Clinical and Pathologic Characteristics of Triple Negative Breast Cancer (TNBC)

  • TNBCs:
    • Present with rapid growth
    • Are more likely to be diagnosed clinically rather than mammographically than ER-positive cancers
    • Are more likely to be diagnosed as interval cancers between mammograms:
      • However, intrinsic differences in the density of breast tissue among women diagnosed with TNBC may also explain these differences in presentation
  • Pathologic characteristics:
  • TNBC are usually:
    • High grade
  • The most common histology is:
    • Infiltrating ductal carcinoma:
      • Although a rare histologic subtype:
        • Medullary carcinoma:
          • Is generally triple negative
  • TNBCs can exhibit geographic necrosis, a pushing border of invasion, and a stromal lymphocytic response (Table)
Immunophenotypic and pathologic features of triple negative breast cancer
  • An uncommon subgroup of TNBCs:
    • Is defined histopathologically as metaplastic:
      • However, this is a diverse group of cancer types ranging from squamous to stromal in nature
  • By definition:
    • TNBC lacks immunohistochemical (IHC) expression of the:
      • ER, PR, and HER2
    • Since these three biomarkers represent the only known approved targets for breast cancer treatment:
      • Considerable effort has been made to better understand other biologic forces driving TNBC
  • Molecular classification of TNBC:
    • The triple-negative clinical phenotype:
    • Mostly comprises the basal-like molecular subtype:
      • Although triple-negative and basal breast cancers are not synonymous and there is substantial heterogeneity within TNBCs:
    • As examples, in one study of utilizing DNA and RNA profiling of TNBCs:
      • Four stable subtypes were identified:
        • Luminal androgen receptor
        • Mesenchymal
        • Basal-like immunosuppressed
        • Basal-like immune-activated
    • In another study, 172 triple-negative tumors based on IHC staining were correlated with gene expression profiles that defined the basal subtype:
      • Only 71% of TNBCs were assigned the basal subtype
    • In a converse analysis (where subtype was identified and correlated with IHC staining) of 160 tumors:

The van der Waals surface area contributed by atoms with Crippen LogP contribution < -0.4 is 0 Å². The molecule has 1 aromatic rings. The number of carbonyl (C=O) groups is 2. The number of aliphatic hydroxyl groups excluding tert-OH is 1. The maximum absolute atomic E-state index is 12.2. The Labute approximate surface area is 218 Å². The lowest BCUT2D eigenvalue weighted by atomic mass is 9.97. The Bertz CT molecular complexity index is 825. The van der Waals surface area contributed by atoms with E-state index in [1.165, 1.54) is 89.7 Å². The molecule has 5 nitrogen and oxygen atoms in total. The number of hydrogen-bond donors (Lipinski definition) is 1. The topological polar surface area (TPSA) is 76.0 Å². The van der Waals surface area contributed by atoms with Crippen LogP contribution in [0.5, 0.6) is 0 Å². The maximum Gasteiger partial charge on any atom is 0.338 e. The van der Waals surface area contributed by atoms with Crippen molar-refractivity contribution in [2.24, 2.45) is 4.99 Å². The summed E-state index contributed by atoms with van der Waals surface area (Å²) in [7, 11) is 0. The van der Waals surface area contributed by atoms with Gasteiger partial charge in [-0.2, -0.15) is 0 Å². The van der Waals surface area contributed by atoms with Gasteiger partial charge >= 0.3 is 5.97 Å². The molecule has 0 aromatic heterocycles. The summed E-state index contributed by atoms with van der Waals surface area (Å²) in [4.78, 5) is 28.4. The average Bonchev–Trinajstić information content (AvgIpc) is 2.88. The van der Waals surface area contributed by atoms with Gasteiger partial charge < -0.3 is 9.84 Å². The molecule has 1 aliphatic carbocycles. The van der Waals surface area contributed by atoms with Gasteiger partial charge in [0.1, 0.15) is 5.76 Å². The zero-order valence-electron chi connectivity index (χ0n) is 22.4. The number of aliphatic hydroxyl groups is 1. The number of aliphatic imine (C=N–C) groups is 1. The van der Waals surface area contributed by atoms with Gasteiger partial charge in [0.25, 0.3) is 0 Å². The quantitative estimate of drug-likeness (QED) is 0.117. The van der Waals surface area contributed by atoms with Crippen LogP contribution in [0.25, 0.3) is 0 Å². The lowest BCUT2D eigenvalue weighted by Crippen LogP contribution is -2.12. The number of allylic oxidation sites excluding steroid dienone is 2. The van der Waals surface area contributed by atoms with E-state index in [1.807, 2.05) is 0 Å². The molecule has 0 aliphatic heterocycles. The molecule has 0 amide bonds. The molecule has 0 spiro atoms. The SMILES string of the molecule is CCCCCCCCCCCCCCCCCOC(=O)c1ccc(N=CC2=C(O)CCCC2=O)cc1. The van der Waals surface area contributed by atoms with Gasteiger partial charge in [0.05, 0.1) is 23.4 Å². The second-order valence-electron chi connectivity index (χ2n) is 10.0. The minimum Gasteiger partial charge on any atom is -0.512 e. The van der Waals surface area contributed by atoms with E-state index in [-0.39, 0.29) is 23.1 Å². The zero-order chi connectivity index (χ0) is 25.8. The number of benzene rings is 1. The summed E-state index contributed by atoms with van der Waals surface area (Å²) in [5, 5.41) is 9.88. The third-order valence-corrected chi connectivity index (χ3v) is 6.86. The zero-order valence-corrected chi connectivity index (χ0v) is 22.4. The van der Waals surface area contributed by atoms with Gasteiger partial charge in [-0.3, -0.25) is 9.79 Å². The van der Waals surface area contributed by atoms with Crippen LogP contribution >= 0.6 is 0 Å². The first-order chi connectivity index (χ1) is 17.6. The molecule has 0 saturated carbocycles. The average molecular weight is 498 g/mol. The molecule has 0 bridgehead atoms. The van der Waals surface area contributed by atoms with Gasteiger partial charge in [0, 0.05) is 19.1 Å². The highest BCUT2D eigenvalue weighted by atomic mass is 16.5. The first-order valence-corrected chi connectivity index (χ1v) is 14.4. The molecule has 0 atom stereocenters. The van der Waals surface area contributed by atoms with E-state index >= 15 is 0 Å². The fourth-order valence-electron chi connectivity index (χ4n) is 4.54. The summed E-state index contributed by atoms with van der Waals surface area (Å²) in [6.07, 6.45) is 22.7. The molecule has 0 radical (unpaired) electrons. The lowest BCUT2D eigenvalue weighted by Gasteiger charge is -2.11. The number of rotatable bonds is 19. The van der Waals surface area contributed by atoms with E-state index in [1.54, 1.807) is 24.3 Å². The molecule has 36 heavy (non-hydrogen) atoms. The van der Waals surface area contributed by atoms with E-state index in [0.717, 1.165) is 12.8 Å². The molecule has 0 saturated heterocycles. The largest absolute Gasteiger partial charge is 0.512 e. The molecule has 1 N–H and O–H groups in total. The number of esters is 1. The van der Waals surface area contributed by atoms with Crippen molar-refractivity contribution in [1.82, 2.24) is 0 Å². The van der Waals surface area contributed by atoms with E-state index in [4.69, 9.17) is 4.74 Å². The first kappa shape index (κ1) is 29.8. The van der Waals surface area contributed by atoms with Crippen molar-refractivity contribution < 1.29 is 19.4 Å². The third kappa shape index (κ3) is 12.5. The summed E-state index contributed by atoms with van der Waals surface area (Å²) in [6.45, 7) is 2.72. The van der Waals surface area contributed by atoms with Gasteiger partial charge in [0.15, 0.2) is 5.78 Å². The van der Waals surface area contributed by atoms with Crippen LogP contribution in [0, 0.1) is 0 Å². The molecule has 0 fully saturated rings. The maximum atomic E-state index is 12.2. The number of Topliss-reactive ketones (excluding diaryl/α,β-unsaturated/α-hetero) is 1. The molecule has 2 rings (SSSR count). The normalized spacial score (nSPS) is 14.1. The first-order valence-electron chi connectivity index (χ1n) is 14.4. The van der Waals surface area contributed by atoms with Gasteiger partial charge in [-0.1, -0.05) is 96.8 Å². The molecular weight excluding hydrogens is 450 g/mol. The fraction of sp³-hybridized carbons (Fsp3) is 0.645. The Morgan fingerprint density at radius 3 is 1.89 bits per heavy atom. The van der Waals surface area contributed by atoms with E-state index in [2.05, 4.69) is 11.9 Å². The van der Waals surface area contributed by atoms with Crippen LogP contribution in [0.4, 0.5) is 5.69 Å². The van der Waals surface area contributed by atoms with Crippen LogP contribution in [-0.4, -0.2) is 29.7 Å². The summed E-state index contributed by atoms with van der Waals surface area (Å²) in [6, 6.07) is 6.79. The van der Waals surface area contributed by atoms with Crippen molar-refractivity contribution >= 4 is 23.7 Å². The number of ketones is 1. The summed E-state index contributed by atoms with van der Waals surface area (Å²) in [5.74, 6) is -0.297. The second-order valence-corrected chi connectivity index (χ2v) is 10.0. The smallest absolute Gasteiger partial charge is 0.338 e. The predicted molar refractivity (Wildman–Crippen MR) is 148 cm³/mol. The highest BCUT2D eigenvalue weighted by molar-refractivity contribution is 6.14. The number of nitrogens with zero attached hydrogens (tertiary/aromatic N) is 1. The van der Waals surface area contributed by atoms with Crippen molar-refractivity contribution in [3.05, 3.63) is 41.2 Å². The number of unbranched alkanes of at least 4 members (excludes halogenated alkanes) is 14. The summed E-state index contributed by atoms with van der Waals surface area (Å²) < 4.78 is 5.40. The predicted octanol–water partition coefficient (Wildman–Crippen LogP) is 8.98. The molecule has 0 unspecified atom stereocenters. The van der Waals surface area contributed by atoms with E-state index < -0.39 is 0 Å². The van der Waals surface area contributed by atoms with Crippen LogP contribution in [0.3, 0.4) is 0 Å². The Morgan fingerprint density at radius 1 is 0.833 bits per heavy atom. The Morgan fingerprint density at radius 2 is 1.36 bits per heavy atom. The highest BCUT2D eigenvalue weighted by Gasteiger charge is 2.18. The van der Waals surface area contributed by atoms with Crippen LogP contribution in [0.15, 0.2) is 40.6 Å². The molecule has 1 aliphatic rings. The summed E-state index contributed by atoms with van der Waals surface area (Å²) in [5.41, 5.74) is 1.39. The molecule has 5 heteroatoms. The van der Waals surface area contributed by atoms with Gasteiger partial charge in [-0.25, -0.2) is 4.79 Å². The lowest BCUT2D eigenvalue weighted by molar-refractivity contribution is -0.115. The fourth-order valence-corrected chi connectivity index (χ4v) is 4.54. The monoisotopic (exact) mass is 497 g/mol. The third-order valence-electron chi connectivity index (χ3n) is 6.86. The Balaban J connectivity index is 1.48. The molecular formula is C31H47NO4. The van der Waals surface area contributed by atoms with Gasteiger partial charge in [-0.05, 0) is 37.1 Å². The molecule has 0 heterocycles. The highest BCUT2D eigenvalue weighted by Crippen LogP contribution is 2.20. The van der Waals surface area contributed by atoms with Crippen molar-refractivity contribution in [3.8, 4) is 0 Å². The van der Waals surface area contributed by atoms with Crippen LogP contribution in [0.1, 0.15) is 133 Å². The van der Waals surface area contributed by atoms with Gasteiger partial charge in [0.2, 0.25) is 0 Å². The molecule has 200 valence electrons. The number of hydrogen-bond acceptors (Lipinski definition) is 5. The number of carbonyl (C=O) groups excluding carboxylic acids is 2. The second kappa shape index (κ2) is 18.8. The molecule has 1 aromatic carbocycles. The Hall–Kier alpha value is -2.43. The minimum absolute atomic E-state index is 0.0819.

• 77% of basal tumors were triple negative by IHC
    • Other evidence from copy number variation and mutational analyses has also suggested wide variability and breadth of clonal spectra in TNBC
  • Basal breast cancer:
    • Is characterized by the genomic expression of the “basal cluster,”:
      • A unique cluster of genes that includes the epidermal growth factor receptor (EGFR, also called HER1), basal cytokeratins 5/6, c-Kit, the proliferation cluster, and low expression of the hormone receptor- and HER2-related genes
    • Separate subtypes of TNBC have been characterized by gene expression, including:
      • Two basal-like subtypes (BL1 and BL2)
      • Immunomodulatory
      • Mesenchymal
      • Mesenchymal stem-like
      • Luminal androgen subtypes
      • Additional subtypes that have been characterized include:
        • Claudin-low
        • Interferon-rich subtypes
  • Gene expression analysis:
    • Has also revealed that the tumor suppressor gene p53 (TP53) and several DNA repair genes:
      • Particularly the breast cancer susceptibility genes (BRCA):
        • Are either mutated or aberrantly expressed in TNBC
          • These molecular features may have implications for chemotherapy sensitivity to platinum and other directly DNA-damaging agents
  • Taken together, these studies have produced mixed results with varying conclusions among the different investigators:
    • None has reached the level of providing clinical considerations at present
#Arrangoiz #BreastSurgeon #CancerSurgeon #SurgicalOncologist #MountSinaiMedical #MSMC #Miami #Mexico #BreastCancer #TripleNegativeBreastCancer

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